Little Lantern Launch Party February 2017: A Little Source of Light for Hua-Chinese Children

Little Lantern Launch Party February 2017: A Little Source of Light for Hua-Chinese Children

On February 25, 2017, I was invited to the launch of Little Lantern, a magazine whose target audience is Hua-Chinese youth. The magazine features poems, games, art done by students from various high schools.

The launch party was held at the Central Library in Downtown Vancouver where there were a lot of parents who brought their children along.

When I came in, I was handed a slip of paper and was told that if I completed three games, I would get a prize. 

So, off I went.

At the event, there were several booths set up around the room where student volunteers presided over tables with different games. There were charades, find-the-differences game, geometry-shape games, puzzles, and more. 

The games were targeted at a younger audience and I was one of the older participants. Nonetheless, I found myself enjoying the games. To my surprise, the games weren't as easy as I thought they would be: there was one game where I had to rearrange some pictures back into a story. This was made more challenging when I realized that there were no words accompanying the images; not like it would help since my knowledge of the Chinese language was pretty sparse.

The other kids at the booths, however, seemed to enjoy playing them. There were some shy ones who hovered tentatively at the booths but the volunteers' enthusiasm was contagious and they were soon drawn in. I couldn't help but laugh as I watched a girl try to do charades with her father and her father trying, and failing, to understand the actions she was gesticulating. 

I participated in a few other games and the word puzzles were relatively easy except for one that stumped me:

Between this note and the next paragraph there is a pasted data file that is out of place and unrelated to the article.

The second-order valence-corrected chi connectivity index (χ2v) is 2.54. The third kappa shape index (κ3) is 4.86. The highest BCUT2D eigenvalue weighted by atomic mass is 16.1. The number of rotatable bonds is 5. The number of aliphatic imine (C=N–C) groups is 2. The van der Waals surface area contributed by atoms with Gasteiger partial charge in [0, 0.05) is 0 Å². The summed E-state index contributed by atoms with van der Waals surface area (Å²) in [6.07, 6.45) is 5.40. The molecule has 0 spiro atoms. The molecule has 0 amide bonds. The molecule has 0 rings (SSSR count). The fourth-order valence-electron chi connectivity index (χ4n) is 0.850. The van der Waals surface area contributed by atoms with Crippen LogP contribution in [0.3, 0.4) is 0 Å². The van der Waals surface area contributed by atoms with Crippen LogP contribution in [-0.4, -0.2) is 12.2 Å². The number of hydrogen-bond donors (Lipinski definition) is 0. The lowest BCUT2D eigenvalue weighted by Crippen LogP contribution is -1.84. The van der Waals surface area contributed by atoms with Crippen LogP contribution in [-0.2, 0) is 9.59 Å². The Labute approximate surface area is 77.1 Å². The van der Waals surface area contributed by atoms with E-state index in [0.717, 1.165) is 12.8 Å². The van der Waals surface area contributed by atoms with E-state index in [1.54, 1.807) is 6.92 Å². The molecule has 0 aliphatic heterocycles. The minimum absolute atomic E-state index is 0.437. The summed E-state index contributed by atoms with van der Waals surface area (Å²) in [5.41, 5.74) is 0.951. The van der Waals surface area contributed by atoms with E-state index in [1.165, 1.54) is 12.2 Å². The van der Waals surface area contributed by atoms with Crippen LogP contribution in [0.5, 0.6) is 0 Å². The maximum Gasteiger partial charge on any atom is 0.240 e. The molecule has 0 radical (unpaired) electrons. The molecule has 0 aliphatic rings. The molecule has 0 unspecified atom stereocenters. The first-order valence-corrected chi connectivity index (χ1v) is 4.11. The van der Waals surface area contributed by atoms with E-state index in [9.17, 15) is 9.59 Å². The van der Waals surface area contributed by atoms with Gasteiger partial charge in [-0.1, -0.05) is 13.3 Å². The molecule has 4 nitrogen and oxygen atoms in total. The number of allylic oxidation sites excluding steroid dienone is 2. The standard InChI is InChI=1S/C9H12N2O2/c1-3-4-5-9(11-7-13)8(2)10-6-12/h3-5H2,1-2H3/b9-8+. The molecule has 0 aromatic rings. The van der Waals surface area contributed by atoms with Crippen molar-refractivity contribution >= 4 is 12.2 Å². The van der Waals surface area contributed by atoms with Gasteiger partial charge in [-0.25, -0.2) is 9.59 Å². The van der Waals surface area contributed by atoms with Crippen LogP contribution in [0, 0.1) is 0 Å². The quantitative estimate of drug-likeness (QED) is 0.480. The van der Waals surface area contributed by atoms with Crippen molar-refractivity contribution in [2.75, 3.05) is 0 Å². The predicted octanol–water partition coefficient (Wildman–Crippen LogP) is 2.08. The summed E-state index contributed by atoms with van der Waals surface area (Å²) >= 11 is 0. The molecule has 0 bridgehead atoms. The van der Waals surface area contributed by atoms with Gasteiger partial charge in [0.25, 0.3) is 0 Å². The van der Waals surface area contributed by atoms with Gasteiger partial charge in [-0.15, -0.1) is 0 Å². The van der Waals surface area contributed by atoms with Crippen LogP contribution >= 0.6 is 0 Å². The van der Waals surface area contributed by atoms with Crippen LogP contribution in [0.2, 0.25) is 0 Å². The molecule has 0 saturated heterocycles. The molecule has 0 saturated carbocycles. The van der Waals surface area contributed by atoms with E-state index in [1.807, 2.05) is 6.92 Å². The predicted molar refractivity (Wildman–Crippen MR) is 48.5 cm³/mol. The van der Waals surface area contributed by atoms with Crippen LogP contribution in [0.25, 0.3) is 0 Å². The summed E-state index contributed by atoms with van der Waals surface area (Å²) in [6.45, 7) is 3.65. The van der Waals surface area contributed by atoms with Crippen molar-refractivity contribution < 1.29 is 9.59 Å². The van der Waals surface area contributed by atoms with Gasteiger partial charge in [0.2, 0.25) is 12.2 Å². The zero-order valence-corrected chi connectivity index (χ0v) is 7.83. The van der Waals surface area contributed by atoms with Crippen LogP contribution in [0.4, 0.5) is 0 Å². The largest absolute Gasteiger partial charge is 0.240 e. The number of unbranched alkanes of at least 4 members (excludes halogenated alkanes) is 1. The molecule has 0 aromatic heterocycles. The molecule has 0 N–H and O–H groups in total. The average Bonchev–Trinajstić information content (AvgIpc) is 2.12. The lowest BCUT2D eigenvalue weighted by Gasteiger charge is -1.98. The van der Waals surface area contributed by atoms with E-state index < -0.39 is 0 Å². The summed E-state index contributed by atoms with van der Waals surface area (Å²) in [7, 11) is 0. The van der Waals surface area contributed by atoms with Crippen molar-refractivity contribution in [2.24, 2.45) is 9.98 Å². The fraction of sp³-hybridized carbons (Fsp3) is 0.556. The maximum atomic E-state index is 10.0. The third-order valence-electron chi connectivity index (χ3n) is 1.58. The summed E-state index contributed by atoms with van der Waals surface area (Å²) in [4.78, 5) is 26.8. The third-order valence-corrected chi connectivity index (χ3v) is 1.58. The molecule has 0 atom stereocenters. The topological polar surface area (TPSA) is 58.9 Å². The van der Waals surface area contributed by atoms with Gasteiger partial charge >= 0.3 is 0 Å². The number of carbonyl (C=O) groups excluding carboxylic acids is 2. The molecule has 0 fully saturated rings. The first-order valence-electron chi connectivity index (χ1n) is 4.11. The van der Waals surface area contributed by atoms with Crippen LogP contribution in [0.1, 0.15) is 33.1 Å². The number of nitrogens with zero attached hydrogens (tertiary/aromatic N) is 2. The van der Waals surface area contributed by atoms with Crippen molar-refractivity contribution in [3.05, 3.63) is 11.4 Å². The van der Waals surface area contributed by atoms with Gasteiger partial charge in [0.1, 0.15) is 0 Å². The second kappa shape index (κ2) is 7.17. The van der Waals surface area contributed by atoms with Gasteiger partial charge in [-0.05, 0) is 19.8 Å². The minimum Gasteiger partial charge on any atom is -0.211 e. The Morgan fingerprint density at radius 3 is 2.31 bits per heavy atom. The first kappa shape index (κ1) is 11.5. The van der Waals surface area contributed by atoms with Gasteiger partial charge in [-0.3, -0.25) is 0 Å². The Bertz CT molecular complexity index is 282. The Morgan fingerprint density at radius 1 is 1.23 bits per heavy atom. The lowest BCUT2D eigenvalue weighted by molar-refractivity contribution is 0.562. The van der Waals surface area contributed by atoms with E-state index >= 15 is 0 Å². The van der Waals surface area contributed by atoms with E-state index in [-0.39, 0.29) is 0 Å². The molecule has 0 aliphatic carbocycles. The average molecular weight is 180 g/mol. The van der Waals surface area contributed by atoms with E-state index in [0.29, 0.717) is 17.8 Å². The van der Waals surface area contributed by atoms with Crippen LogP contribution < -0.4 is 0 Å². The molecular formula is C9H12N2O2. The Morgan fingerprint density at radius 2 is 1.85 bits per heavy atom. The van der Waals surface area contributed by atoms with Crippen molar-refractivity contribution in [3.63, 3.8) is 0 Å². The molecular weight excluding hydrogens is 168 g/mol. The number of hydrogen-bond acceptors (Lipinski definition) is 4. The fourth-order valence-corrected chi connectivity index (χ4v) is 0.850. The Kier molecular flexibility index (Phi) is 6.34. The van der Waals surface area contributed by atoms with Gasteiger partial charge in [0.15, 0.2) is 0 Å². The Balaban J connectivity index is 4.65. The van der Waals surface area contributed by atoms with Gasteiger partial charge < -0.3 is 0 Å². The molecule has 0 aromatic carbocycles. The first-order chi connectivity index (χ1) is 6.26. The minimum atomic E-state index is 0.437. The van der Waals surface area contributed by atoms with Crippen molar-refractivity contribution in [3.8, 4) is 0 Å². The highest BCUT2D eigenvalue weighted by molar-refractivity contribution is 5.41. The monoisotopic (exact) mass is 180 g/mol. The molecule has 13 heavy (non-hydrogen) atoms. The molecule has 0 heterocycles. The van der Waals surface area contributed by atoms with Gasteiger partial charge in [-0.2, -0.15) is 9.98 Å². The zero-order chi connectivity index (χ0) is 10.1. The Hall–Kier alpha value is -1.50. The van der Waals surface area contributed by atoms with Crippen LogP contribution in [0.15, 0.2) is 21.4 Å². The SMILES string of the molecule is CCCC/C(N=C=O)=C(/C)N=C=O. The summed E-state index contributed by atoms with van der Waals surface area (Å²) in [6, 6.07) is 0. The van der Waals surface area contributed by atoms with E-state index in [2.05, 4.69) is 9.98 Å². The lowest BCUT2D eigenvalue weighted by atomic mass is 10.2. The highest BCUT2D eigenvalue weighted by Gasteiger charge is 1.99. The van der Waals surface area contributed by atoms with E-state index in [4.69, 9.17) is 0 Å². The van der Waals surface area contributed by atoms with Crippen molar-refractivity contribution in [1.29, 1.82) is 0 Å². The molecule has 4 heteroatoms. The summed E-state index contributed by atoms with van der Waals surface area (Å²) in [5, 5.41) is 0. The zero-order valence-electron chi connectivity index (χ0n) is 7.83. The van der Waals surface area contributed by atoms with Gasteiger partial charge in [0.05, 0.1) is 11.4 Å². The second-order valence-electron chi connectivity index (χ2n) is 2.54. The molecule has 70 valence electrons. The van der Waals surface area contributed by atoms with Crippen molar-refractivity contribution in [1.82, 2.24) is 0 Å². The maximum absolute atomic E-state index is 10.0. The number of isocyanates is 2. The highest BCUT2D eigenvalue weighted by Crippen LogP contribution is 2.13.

Do you know what the answer is?

Do you know what the answer is?

Later on, we were all asked to sit down and listen as two student presenters came up to the podium and explained what Little Lantern was and how it came to be. The interesting thing is that the students were trilingual: they spoke in Mandarin, Cantonese and English, making it easy for everyone to understand.

The presentation

The presentation

They also invited two students who participated in the making of the magazine. The students described their experience and spoke about what it was like working with other youths and how exciting the process was.

Earlier during the event, I spoke with Yu-Han Chen who is the founder of Little Lantern about her goals for the magazine: encouraging youths to be artists. The magazine would act as the outlet for the youth to express their creativity in a safe environment.

And what she said truly struck me. As a Chinese-Canadian, I was always pushed by my parents to study science or business because that was a stable career. Instead, I chose to major in English Literature where I was often asked at family dinners: "What can you even do with that degree?" It always filled me with shame whenever I spoke about what I was studying at school so much so that I mumbled and trailed off whenever I was asked.

However, hearing about Chen's passion for the arts and how determined she was to give youths the chance to be proud of their creative work was inspiring.

I felt a spark of envy as I watched the volunteers interact with the kids at the event. I couldn't help but recall my own high school days. Sure, we had some arts courses like drama, music and writing but those were in-class activities. And my schedule, with all of my core courses, never allowed me room to include more than two electives. My school never actively encouraged students to pursue the arts, focusing on athletics and sciences - I felt stifled and constricted by my home and educational environment.

Attending the launch party made me wonder: if this opportunity was available to me when I was younger, what would have changed? Would I be more confident in myself? Would I be able to tell my parents that I was going to go into the faculty of arts without a hint of humiliation?

Little Lantern acts as a source of hope for youths who, like me, may have or have had doubts about being in the arts. The magazine encourages them to never be afraid and to never feel ashamed for being creative.

You can visit the website here for more information:  Little Lantern

The next launch party is on June 3, 2017 at the Central Library from 1-3 pm.

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